Elemaints - A Serif Family with Optical Sizes

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  • Florian PircherFlorian Pircher Posts: 54
    edited December 2020
    Minion Math does something interesting in this case: the Latin /v and /w get substituted by rounded versions while the Greek /nu is kept pointy. That gives the reader a chance to distinguish /v and /nu. See the presentation at 19:19:



    Your design, while it uses different paths for the two letters, is still too similar to be useful in formulas where both symbols appear. Maybe exaggerating the change you just made would suffice?

    Or maybe, authors just should not use /v and /nu in the same formula, similarly to how /upsilon and /omicron are rarely used in mathematics.
  • edited December 2020
    Minion Math does something interesting in this case: the Latin /v and /w get substituted by rounded versions while the Greek /nu is kept pointy. That gives the reader a chance to distinguish /v and /nu. See the presentation at 19:19:



    Your design, while it uses different paths for the two letters, is still too similar to be useful in formulas where both symbols appear. Maybe exaggerating the change you just made would suffice?

    Or maybe, authors just should not use /v and /nu in the same formula, similarly to how /upsilon and /omicron are rarely used in mathematics.
    Indeed, and you will find this done for other fonts as well, for math (e.g., STIX). For text, meanwhile, there is no need to distinguish v and ν that much, because I'll be able to tell a running Greek passage from a Latin-alphabet one. I personally have no problem with the rounded v and w for math.

    I'll also note that TeX, if memory serves, does not have a separate omicron for the math font. Lower-case upsilon is there, though, if I recall…
  • Linus RomerLinus Romer Posts: 131
    edited December 2020
    I am already aware of the practice of rounded math italic /v for maths (e.g. Barbara Beeton confirms this practice in this stackexchange thread) and personally I do not like this convention too much. But the comment of @Florian Pircher probably points in the right direction. I should really consider a rounded math italic /v (and /w as well) and still use the pointy /v for text...
    By the way: STIX2 has two variants vor math italic /v,/w and even /u (probably to distinguish from /upsilon). But I design Elemaints mainly for LaTeX, so I will choose only one version per math italic glyph.

    @Daniel Benjamin Miller Yes, you are right about standard TeX not having a separate omicron. The OML-encoding does not include it whereas it includes almost every other lowercase Greek glyph.

    Anyway, I want to keep the new /nu (please excuse this bad phonetic joke) for text. In the following you will see the combination "/nu /v" for different faces.

  • The text /nu looks good to me. As @Daniel Benjamin Miller pointed out: “there is no need to distinguish v and ν that much”. For mathematical typesetting you could also consider using vertical stress for /nu to further differentiate it from /v. Minion 3 conveniently offers both forms of stress, which makes for an easy comparison (Latin-style stress on top, vertical stress on bottom):


  • @Florian Pircher Interesting idea but I doubt whether this makes /nu and /v easier distinguishable. For now I have concentrated on your first suggestion because there seem to be many people that expect to have rounded math italic /v and /w. The following picture shows /v, /w, /v.var and /w.var:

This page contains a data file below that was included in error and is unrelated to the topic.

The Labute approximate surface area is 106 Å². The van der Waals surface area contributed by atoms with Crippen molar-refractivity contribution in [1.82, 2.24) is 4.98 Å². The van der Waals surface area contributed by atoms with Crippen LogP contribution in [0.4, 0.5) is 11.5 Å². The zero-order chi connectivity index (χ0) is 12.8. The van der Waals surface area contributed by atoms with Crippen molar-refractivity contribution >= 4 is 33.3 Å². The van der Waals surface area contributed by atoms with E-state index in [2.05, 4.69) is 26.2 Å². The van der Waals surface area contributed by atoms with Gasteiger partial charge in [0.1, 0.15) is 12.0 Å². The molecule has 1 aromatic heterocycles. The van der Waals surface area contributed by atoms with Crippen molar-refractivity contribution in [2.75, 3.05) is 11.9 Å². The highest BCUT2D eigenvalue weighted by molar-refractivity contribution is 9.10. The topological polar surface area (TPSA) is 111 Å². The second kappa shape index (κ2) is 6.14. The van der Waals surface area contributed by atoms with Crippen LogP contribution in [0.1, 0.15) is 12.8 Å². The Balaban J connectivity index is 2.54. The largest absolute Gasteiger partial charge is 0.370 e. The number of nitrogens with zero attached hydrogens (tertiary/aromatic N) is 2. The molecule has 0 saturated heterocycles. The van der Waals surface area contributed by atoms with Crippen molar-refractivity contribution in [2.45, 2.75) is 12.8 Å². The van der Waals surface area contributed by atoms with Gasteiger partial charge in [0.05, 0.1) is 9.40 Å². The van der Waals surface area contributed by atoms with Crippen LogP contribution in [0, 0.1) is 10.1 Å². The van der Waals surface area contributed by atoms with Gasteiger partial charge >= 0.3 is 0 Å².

• Linus RomerLinus Romer Posts: 131
    What I have done since the last post:

    1. I have written a patch for fontforge that approximates merged paths better. FontForge has merged my pull request.

    Before (left) and after (right):


    2. The patch helped me to improve the Italic Caption face. I have completed the Greek glyphs (without spacing/kerning optimization):

    3. I am planning to add Cyrillic to all faces. The sketches for the Caption face are still quite rough. I have used "modern" straight/triangular shapes:

  • Wow, nice bit of coding! :grimace:
    Greek looks good to me, apart from the missing kerning (/eta/mu/ will need some positive kerning). Perhaps /varrho/ could be more slanted? It currently looks rather upright. I'm also wondering whether the «foot» of /sigmafinal/ isn't a bit too steep (or low?); it might benefit from a bit more «sitting» on the baseline, if that makes sense. The /zeta/ seems to work fine though.
    I suspect the Cyrillic will need a bit more work (note that I'm neither a native reader of Greek or Cyrillic, though!).
    • /De-cy/ will need some wider shoulders around the triangle. I know it makes kerning a headache, but it is what it is.
    • Cyrillic descenders are letter parts, not serifs. Yours should probably be larger, and I suspect they would look better angling inward than outward.
    • The triple letters (/Zhe-cy/, /Sha-cy/, /Shcha-cy/) strike me as too narrow. 
    • The top of the bowl of /Be-cy/ and related letters looks a bit sloping to me; I suspect it would profit from some bulge (rising slope where it leaves the stem).
    • The /Ia-cy/ looks crowded and is probably too narrow.
    • The breve in /Iishort-cy/ feels small and floats significantly higher than the dieresis in /Io-cy/. (Possibly the former should be wider and the latter higher?)
    • The stem of /Ef-cy/ should overshoot a bit, and looks small. 
    • As for /Dje-cy/, check out this link.
    Cheers!
  • Craig EliasonCraig Eliason Posts: 1,150
    Is /zeta a little too light above the baseline?
  • Linus RomerLinus Romer Posts: 131
    @Christian Thalmann & @Craig Eliason Thank you very much for your helpful hints!